Law Enforcement

Aurora's Pathetic Performance in Two Years Since Elijah McClain Death

Elijah McClain loved to play the violin.
Elijah McClain loved to play the violin. Family photo
On August 30, 2019, Elijah McClain was taken off life support, six days after a brutal encounter with members of the Aurora Police Department. A 911 caller had alerted officers merely because the 23-year-old was dancing to music while wearing a ski mask; McClain was unarmed and had committed no crime.

Since then, the City of Aurora and the Aurora Police Department have insisted that they've learned lessons from this tragedy and are moving toward reform. But over the past 24 months, Aurora authorities have often engaged in lip service while consistently denying wrongdoing and attempting to slow-roll the justice process. Only recently has it lived up to any of the promises it made along the way regarding individuals of color suffering abuse at the hands of police officers.

The investigation into the McClain case was hobbled from the start. Then-Aurora Police Chief Nick Metz announced his pending retirement only weeks after McClain died, and neither video nor audio of McClain's arrest was released prior to an October 1, 2019, press conference at which attorney Mari Newman, the attorney for McClain's family (she currently represents his father, Lawayne Mosley), attempted to put "this horrible event" into context. She noted that the group had gathered "to stand up and mourn the killing of yet another unarmed black man. How many times do we need to stand up and do this thing? How many times? Now, we all like to think that if you just behave yourself, if you're a good person, if you don't misbehave, if you treat people with respect, you won't have this type of engagement with law enforcement. But what we know is, that's not true."

In early November 2019, newly elected Mayor Mike Coffman pledged to make the McClain matter his top priority. But the results of Coffman-backed investigations into both the assault on McClain and the Aurora Police Department's policies and practices didn't arrive until this year, and both were incredibly scathing. In the meantime, Coffman had dubbed those responsible for vandalism at a July 2020 rally denouncing police violence and seeking justice for Elijah McClain as "domestic terrorists" in a tweet he later deleted.


The first reports regarding the McClain case infuriated his supporters. In November 2019, for instance, an autopsy listed McClain's cause of death as "undetermined." That same month, the 17th Judicial District Attorney's Office announced that none of the officers who attacked McClain would be criminally charged. And in February 2020, the Aurora Police Department concluded that the officers in question hadn't violated its rules and regulations, either. Indeed, the only punishment any of the cops involved received had to do with a re-enactment photo taken at the spot where McClain died.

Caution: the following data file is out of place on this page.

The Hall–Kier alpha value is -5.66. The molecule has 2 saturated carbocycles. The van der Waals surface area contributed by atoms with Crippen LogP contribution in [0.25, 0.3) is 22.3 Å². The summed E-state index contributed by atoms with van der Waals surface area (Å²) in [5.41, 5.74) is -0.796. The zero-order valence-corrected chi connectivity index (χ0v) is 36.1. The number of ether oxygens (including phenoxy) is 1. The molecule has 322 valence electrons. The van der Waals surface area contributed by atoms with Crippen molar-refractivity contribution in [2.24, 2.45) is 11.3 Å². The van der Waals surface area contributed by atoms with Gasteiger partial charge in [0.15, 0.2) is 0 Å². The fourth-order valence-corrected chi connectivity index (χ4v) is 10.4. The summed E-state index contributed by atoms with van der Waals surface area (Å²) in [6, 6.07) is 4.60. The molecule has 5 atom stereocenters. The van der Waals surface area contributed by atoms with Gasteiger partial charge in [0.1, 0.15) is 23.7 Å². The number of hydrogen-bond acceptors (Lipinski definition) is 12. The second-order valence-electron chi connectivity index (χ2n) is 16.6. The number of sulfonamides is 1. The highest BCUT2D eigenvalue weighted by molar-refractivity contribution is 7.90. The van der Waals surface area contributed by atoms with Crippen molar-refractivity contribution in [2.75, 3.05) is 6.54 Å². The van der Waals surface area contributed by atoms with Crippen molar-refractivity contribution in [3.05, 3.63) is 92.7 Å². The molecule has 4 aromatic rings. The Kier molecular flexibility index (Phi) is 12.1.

It took the protests over George Floyd's murder at the hands of Minnesota police in May 2020 to bring McClain's death back into the spotlight, and the next month, Aurora announced that it was changing some of its policies. Among other things, the department nixed the sort of carotid hold that was used on McClain, to dreadful effect.

Later in June 2020, Governor Jared Polis ordered Colorado Attorney General Phil Weiser to look into the McClain case. But days later, a rally in which McClain supporters played violins in his honor devolved into a nightmare of pepper spray and brutality that earned Aurora a black eye nationally and spawned a lawsuit filed shortly before a complaint over the death itself. The suits are still pending. So are the results of Weiser's probe; this past January, he announced that he'd opened a grand jury investigation, but nothing more has been revealed.

But there has been some action. In October 2020, attorneys for Aurora filed paperwork denying that officers and emergency personnel had acted improperly in regard to McClain around the same time the police department announced "A New Way," a departmental reform plan that Newman portrayed as a mere public-relations gesture. But last month, Aurora Police Chief Vanessa Wilson, who succeeded Metz, announced that criminal charges had been pressed against two officers, John Haubert and Francine Martinez, following the shockingly violent arrest of Kyle Vinson, and the chief screened body-worn camera footage of the incident, which had happened mere days earlier — clear contrasts with the way the McClain case was handled.

Two years later, though, there's still no justice for Elijah McClain — and it remains uncertain whether this goal will ever be achieved.
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Michael Roberts has written for Westword since October 1990, serving stints as music editor and media columnist. He currently covers everything from breaking news and politics to sports and stories that defy categorization.
Contact: Michael Roberts